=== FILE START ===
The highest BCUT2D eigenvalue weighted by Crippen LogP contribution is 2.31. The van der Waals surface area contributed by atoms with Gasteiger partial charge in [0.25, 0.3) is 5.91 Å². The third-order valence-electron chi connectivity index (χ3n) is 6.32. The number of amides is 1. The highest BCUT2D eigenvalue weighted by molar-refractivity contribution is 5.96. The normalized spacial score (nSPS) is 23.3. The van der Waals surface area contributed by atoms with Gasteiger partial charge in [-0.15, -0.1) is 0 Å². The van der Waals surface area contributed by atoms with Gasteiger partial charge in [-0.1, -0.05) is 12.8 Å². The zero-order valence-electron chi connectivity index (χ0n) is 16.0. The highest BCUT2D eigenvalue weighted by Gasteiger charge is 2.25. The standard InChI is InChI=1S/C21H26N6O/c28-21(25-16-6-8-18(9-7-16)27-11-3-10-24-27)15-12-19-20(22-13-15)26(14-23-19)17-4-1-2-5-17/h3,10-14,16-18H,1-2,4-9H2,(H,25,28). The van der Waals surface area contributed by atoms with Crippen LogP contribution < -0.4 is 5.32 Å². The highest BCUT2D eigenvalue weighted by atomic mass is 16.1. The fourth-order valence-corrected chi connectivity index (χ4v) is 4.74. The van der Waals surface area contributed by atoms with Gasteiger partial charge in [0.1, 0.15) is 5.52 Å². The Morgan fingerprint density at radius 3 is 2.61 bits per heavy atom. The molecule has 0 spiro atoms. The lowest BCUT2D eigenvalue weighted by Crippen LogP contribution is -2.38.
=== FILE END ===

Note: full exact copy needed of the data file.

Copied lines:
The highest BCUT2D eigenvalue weighted by Crippen LogP contribution is 2.31. The van der Waals surface area contributed by atoms with Gasteiger partial charge in [0.25, 0.3) is 5.91 Å². The third-order valence-electron chi connectivity index (χ3n) is 6.32. The number of amides is 1. The highest BCUT2D eigenvalue weighted by molar-refractivity contribution is 5.96. The normalized spacial score (nSPS) is 23.3. The van der Waals surface area contributed by atoms with Gasteiger partial charge in [-0.15, -0.1) is 0 Å². The van der Waals surface area contributed by atoms with Gasteiger partial charge in [-0.1, -0.05) is 12.8 Å². The zero-order valence-electron chi connectivity index (χ0n) is 16.0. The highest BCUT2D eigenvalue weighted by Gasteiger charge is 2.25. The standard InChI is InChI=1S/C21H26N6O/c28-21(25-16-6-8-18(9-7-16)27-11-3-10-24-27)15-12-19-20(22-13-15)26(14-23-19)17-4-1-2-5-17/h3,10-14,16-18H,1-2,4-9H2,(H,25,28). The van der Waals surface area contributed by atoms with Crippen LogP contribution < -0.4 is 5.32 Å². The highest BCUT2D eigenvalue weighted by atomic mass is 16.1. The fourth-order valence-corrected chi connectivity index (χ4v) is 4.74. The van der Waals surface area contributed by atoms with Gasteiger partial charge in [0.1, 0.15) is 5.52 Å². The Morgan fingerprint density at radius 3 is 2.61 bits per heavy atom. The molecule has 0 spiro atoms. The lowest BCUT2D eigenvalue weighted by Crippen LogP contribution is -2.38.